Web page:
By Brenda Kay Ledford
Above, Rondy Ledford and Blanche Lee, who is wearing the watch he gave her for Christmas. Photo courtesy of the Ledford Family Archives.
Blanche Lee wiped a circle of moisture off the living room window. She strained her eyes to see if Rondy Ledford was coming for Christmas. A blizzard whipped the log cabin in 1937. Pines swayed under bundles of snow and it was cold as the dickens. The wind whistled like a train across the mountain. A gust of wind swooped down the fireplace and smoke filled the cabin.
Mama fanned the room with her apron and slung open the front door. Icy wind cut through the room and sprinkled snow on the pine wood floor. Blanche slammed the door and shivered.
“Oh, Mama,” she cried. “I don’t think Rondy will make it home for Christmas. There’s no way he can walk from the Civilian Conservation Corps headquarters. Snow must be knee deep, and not even a billy goat could climb Tuni Mountain. It’s going to be the worst Christmas I’ve ever had.”
“Don’t cry, child,” said Mama. “You know your sweetheart would come home if he could make it across the mountains. Dry up those tears and let’s get this quilt finished.” So Blanche, Oma, Mary Lou, Helen, Hubby and Mama pulled up can bottom chairs around the quilting frames.
They made tiny stitches on the Double Wedding Ring quilt and embroidered their names in the corners. The wind howled like a hyena and shook, and rattled the windows of the little cabin. Flames flickered in the fireplace and Daddy tossed another log on the fire.
The smell of cornpone baking in the Dutch oven made your mouth water. Mama would serve it for Christmas dinner with dried apple stacked fruitcake, vinegar pie, chicken and dumplings, kraut, leather breeches, mashed taters, and fresh meat since Daddy had just butchered a hog.
The stockings hung over the fireplace. They were filled with Macintosh apples, oranges, peppermint candy, creme drops, and Brazil nuts. Daddy had filled the stockings with goodies that morning. The Christmas tree stood beside the heath.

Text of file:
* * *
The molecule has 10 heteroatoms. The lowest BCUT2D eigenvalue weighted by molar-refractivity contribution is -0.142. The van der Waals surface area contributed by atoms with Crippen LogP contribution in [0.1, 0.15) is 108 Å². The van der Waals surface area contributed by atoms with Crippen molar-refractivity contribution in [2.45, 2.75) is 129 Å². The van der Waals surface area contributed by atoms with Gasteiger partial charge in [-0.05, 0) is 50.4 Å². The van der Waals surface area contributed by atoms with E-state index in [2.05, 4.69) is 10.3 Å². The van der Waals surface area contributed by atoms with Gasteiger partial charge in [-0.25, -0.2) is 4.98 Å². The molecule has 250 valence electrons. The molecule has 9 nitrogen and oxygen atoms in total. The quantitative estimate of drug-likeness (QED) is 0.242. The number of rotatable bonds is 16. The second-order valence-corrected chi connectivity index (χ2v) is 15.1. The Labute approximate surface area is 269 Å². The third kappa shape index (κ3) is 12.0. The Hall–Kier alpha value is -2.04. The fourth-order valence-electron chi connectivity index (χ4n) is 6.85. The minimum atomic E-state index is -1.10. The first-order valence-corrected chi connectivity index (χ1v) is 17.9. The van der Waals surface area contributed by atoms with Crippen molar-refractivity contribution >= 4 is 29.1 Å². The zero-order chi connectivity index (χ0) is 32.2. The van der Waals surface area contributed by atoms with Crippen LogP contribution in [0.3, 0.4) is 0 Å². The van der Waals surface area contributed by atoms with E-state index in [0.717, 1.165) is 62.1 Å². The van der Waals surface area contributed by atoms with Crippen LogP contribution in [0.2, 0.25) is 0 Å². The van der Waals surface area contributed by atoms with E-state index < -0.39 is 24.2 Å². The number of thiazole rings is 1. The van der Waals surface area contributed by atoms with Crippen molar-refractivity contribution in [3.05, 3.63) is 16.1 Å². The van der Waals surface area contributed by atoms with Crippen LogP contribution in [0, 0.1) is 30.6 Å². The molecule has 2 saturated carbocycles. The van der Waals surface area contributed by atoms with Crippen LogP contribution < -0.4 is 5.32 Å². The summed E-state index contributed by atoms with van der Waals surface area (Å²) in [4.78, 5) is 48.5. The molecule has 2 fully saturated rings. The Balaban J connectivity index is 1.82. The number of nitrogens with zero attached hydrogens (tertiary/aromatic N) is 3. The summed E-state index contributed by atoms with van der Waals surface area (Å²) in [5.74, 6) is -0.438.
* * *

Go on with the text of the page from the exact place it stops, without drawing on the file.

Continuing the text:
The other day George, Frank and their daddy took the horse and sled on Davy Mountain. They cut a cedar tree and hauled it home on the sled. The girls decorated the Christmas tree with strings of popcorn and cut paper chains from the Sears and Roebuck catalog.
Blanche ambled to the tree and adjusted the Christmas star. It shimmered in the candlelight and she hummed, “Oh Beautiful Star of Bethlehem, shine on, shine on…”
It was almost midnight on Christmas Eve. Snow continued falling like Grandma dusting her feather bed. Blanche’s heart thumped and her palms perspired. She feared Rondy might get lost in the snowstorm. She prayed her sweetheart would make it safely home.
“It’s time for bed, ” said Mama. “Rondy can’t make it through that snow.”
Tears filled Blanche’s eyes. She poked to the bedroom to put on her flannel gown and bed cap. Mary Lou was all ready in the feather bed snoring.
Suddenly, there was a knock at the door. Daddy opened it and Rondy stomped into the room shouting, “Merry Christmas! Happy New Year!”
Blanche’s heart pounded like a drum. She charged into the living room and her sweetheart looked like a giant snowman. His CCC uniform was covered with snow and his nose looked redder than Rudolph the reindeer. Randy’s blue eyes twinkled and he grinned at Blanche. She thought he was the most handsome feller in the world. Then Rondy handed Blanche a Christmas present. “Can I open it now?” she asked.
Rondy nodded his head.
She ripped open the package and found a manicure set and a beautiful gold wristwatch. It was the first watch she had ever gotten in her life. Blanche put it on her wrist and threw her arms around Rondy’s neck. He chuckled and kissed her.
The grandfather clock chimed 12 times and the Lee family shouted, “Merry Christmas, Happy New Year!”
That was the best Christmas Blanche Lee ever had.